Dear FTC: I bought my copy of this book.

mini-review · stuff I read

The Diary of a Bookseller by Shaun Bythell

37457057Summary from Goodreads:
Shaun Bythell owns The Bookshop, Wigtown – Scotland’s largest second-hand bookshop. It contains 100,000 books, spread over a mile of shelving, with twisting corridors and roaring fires, and all set in a beautiful, rural town by the edge of the sea. A book-lover’s paradise? Well, almost … In these wry and hilarious diaries, Shaun provides an inside look at the trials and tribulations of life in the book trade, from struggles with eccentric customers to wrangles with his own staff, who include the ski-suit-wearing, bin-foraging Nicky. He takes us with him on buying trips to old estates and auction houses, recommends books (both lost classics and new discoveries), introduces us to the thrill of the unexpected find, and evokes the rhythms and charms of small-town life, always with a sharp and sympathetic eye.

I’ve had my eye out for Shaun Bythell’s The Diary of a Bookseller ever since it pubbed in the U.K. – thanks Melville House for bringing it stateside.

I loved reading Bythell’s record of a year in his life as a bookseller in Wigtown in lowland Scotland. It’s more than just a daily record of the dumb customers or the problems Amazon/the Internet has brought to the business. It’s about being a part of a community, the history of the area, and also the melancholy of going out to value and/or buy the library of a person who has died or needs to move out of their home. That said, I massively enjoyed the snark Bythell doles out on the page (also, his shop assistant Nicky is goofballs in the most amazing way). We meet his American girlfriend Anna who commutes between Wigtown and London, his ever-enlarging cat Captain, the friend who organizes the book festival yet leaves his shoes (and assorted mess) all over Bythell’s flat in the most annoying way, and go fishing with Bythell and his dad. If you’re a book-lover, you have to read this.

(I hand-sold this to a customer as “Black Books in Scotland but mostly sober and he actually sells books.” Haha.)

The Diary of a Bookseller is out now.

Dear FTC: I got access to the digital galley from the publisher via Edelweiss but I’ll definitely be buying a copy.

mini-review · stuff I read

I’d Rather Be Reading: The Delights and Dilemmas of the Reading Life by Anne Bogel

38502471Summary from Goodreads:
For so many people, reading isn’t just a hobby or a way to pass the time–it’s a lifestyle. Our books shape us, define us, enchant us, and even sometimes infuriate us. Our books are a part of who we are as people, and we can’t imagine life without them.

I’d Rather Be Reading is the perfect literary companion for everyone who feels that way. In this collection of charming and relatable reflections on the reading life, beloved blogger and author Anne Bogel leads readers to remember the book that first hooked them, the place where they first fell in love with reading, and all of the moments afterward that helped make them the reader they are today. Known as a reading tastemaker through her popular podcast What Should I Read Next?, Bogel invites book lovers into a community of like-minded people to discover new ways to approach literature, learn fascinating new things about books and publishing, and reflect on the role reading plays in their lives.

The perfect gift for the bibliophile in everyone’s life, I’d Rather Be Reading will command an honored place on the overstuffed bookshelves of any book lover.

A sweet (and very small) book about the love of books, reading, and the reading life. A book to keep in mind as a stocking stuffer for your favorite reader. I read almost the whole thing in the bath (don’t judge – Epsom soaks are most effective when very long).

Dear FTC: I bought a copy since there were no galleys to be had.

mini-review · stuff I read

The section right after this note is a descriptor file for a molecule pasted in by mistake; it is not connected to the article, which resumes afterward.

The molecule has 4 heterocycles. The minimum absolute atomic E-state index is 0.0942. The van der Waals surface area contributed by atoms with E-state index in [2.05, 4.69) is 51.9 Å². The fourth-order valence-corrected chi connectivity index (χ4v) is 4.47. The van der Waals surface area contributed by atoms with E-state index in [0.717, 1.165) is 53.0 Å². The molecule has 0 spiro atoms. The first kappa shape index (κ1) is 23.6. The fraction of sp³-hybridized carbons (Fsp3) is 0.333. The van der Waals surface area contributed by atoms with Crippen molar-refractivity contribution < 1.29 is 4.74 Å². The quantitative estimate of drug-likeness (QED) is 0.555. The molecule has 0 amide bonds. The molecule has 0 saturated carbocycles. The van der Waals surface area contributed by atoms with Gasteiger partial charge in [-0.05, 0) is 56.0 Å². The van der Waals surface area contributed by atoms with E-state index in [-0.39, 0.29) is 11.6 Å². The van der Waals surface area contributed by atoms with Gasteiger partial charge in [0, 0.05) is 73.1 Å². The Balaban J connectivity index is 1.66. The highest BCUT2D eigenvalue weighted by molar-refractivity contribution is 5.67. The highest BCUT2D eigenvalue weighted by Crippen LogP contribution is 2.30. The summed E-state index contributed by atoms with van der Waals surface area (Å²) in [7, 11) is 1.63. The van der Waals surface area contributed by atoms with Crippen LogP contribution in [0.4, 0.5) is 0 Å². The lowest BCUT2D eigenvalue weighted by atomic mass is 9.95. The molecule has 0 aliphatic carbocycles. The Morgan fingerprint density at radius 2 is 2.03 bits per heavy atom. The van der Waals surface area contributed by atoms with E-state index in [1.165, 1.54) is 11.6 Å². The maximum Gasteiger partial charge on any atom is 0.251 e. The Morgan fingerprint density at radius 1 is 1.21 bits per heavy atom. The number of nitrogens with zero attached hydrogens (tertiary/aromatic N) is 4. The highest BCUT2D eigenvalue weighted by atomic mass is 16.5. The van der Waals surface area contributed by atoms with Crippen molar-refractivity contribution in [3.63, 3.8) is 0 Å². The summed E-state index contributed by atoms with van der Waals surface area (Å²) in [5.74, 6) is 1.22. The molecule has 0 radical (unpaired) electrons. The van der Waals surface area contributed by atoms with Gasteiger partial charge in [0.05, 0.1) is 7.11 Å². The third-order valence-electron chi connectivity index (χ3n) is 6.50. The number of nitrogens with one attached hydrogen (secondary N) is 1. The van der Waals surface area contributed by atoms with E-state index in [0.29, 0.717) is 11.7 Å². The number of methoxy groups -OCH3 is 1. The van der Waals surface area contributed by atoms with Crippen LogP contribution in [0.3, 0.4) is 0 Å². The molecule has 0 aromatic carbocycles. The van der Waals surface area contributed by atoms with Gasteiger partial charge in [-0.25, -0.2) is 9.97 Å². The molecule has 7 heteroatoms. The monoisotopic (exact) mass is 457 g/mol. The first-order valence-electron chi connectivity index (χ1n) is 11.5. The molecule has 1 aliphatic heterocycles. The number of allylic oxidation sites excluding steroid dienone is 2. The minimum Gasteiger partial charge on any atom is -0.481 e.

Meg, Jo, Beth, Amy: The Story of Little Women and Why It Still Matters by Anne Boyd Rioux

Rioux_cover-TEMP_REV.inddSummary from Goodreads:
Soon after publication on September 30, 1868, Little Women became an enormous bestseller and one of America’s favorite novels. Its popularity quickly spread throughout the world, and the book has become an international classic. When Anne Boyd Rioux read the novel in her twenties, she had a powerful reaction to the story. Through teaching the book, she has seen the same effect on many others.

In Meg, Jo, Beth, Amy, Rioux recounts how Louisa May Alcott came to write Little Women, drawing inspiration for it from her own life. Rioux also examines why this tale of family and community ties, set while the Civil War tore America apart, has resonated through later wars, the Depression, and times of changing opportunities for women.

Alcott’s novel has moved generations of women, many of them writers: Simone de Beauvoir, J. K. Rowling, bell hooks, Cynthia Ozick, Jane Smiley, Margo Jefferson, and Ursula K. Le Guin were inspired by Little Women, particularly its portrait of the iconoclastic young writer, Jo. Many have felt, as Anna Quindlen has declared, “Little Women changed my life.”

Today, Rioux sees the novel’s beating heart in Alcott’s portrayal of family resilience and her honest look at the struggles of girls growing into women. In gauging its current status, Rioux shows why Little Women remains a book with such power that people carry its characters and spirit throughout their lives.

Louisa May Alcott’s Little Women turns 150 years old in 2018. There’s a new miniseries out (it’s…OK, given that it was largely shot in England and with English actors who have questionable American accents) and new editions of the book are popping up. Norton is also publishing Meg, Jo, Beth, Amy by Anne Boyd Rioux, which examines how Little Women came to be and why it has such staying power.

This is a lovely overview of Alcott’s life, the publication history of Little Women, and how Alcott’s most famous creation has endured as a beloved work of American literature. Unless we’re talking about the “canon” and then “ugh, girl cooties” which is the basis for almost an entire chapter about why boys don’t/aren’t expected to/can’t read “girl books” even as girls are fully expected to read “boy books.” I spent almost that whole chapter yelling PREACH SISTER at my iPad. Boyd also gets into the many different adaptations to movie and television (my favorite: the 1994 adaptation with Susan Sarandon, don’t @ me).

Meg, Jo, Beth, Amy is out August 21.

Dear FTC: I read a digital galley of this book from the publisher via Edelweiss.